Thursday, July 01, 2010

Midyear Film Reckoning 2010, in Images

EAST BRUNSWICK, N.J.—We've reached the halfway point of 2010, my friends. You know what that means? Time for midyear movie lists!

One day, I will finally get around to that essay explaining why this year, I've become a far more rabid repertory-cinema moviegoer, while lessening my intensity in keeping up with new releases. There are many reasons for this, but one of them is, simply put: Seeing older films in theaters, more often than not, can restore my faith in the possibilities of this great medium in ways few of the new releases are doing these days. Don't take that as a judgment call on 2010 releases, though, of which I already have much to catch up on. (Among my many, many blind spots: the 1980 and '83 installments of the Red Riding trilogy, No One Knows About Persian Cats, The Father of My Children, Winter's Bone...and, of course, Dogtooth.) Sure, not very many new releases I've seen have truly excited me (not even celebrated foreign/indie fare like Everyone Else and Exit Through the Gift Shop, to be honest)...but then, it seems to me that every year offers up a few gems amidst a load of crap, and this year doesn't seem much different.

Until this year is officially out, then, here are some of my favorite filmgoing experiences from the past six months...both new releases and repertory theatrical discoveries.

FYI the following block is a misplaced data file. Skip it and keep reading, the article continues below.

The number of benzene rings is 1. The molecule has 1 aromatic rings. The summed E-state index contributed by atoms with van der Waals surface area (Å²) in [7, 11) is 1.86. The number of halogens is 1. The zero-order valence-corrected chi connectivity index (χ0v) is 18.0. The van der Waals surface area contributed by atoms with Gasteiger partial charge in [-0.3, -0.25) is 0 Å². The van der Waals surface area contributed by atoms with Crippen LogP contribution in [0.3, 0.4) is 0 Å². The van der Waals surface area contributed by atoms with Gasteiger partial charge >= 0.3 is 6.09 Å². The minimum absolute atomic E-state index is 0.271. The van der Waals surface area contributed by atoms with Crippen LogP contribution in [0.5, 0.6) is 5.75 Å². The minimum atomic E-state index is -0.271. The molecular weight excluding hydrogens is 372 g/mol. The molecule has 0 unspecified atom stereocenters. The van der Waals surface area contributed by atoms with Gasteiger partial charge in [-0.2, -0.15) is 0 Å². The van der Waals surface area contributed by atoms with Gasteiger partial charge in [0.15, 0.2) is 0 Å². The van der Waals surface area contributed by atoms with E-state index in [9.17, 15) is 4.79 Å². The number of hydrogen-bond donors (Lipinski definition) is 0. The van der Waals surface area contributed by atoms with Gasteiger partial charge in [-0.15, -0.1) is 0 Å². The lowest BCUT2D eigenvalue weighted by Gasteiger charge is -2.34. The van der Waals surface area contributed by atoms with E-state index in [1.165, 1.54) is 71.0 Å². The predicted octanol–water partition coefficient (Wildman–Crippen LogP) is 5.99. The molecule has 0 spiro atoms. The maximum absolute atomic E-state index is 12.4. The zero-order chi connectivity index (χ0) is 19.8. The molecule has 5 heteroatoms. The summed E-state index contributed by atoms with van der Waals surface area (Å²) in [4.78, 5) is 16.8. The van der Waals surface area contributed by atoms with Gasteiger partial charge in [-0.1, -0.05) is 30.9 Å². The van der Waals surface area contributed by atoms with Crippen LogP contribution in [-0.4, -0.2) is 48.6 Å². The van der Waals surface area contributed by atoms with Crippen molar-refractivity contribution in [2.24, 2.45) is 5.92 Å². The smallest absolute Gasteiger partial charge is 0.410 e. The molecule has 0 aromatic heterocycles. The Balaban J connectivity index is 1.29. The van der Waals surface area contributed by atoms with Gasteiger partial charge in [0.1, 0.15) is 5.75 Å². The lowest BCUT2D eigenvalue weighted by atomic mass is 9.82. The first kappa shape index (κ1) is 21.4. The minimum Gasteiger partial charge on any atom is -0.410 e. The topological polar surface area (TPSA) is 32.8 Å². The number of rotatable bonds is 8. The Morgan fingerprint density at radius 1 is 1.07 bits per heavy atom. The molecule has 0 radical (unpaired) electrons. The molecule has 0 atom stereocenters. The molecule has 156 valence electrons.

In alphabetical order:

Midyear Film Reckoning, Favorite 2010 Releases:




Ghost Town


Shutter Island



Midyear Film Reckoning, Favorite 2010 Repertory Theatrical Discoveries:

Bigger Than Life (1956)

Boudu Saved from Drowning (1932)

A Brighter Summer Day (1991)

Close-Up (1990)

The Cremaster cycle (1995-2002)

A Day in the Country (1936)

I Was Born, But... (1932)

 The Complete Metropolis (1927)

The Naked Spur (1953)

World on a Wire (1973)

Midyear Film Reckoning, Favorite 2010 DVD Discoveries:

Colossal Youth (2006)

Here's to another six months of great movies, both new and old!


Jeffrey Hill said...

So Naked Spur made the cut, but not Winchester '73. Is that the case or was the latter just over-shadowed by the other three films you saw that day? Spur is a little more intense than Winchester '73, though both are pretty good movies.

Kenji Fujishima said...


Both of them are great...but, as much as I enjoyed the narrative hopscotching of Winchester '73, yeah, I did find The Naked Spur more intense. In fact, at the end, as Jimmy Stewart's vengeance-driven exterior finally cracks, I was so moved that I felt an honest-to-God lump in my throat. So yeah, I guess you could say that movie overshadowed the other (though it didn't overshadow the Rivette film I saw that same day).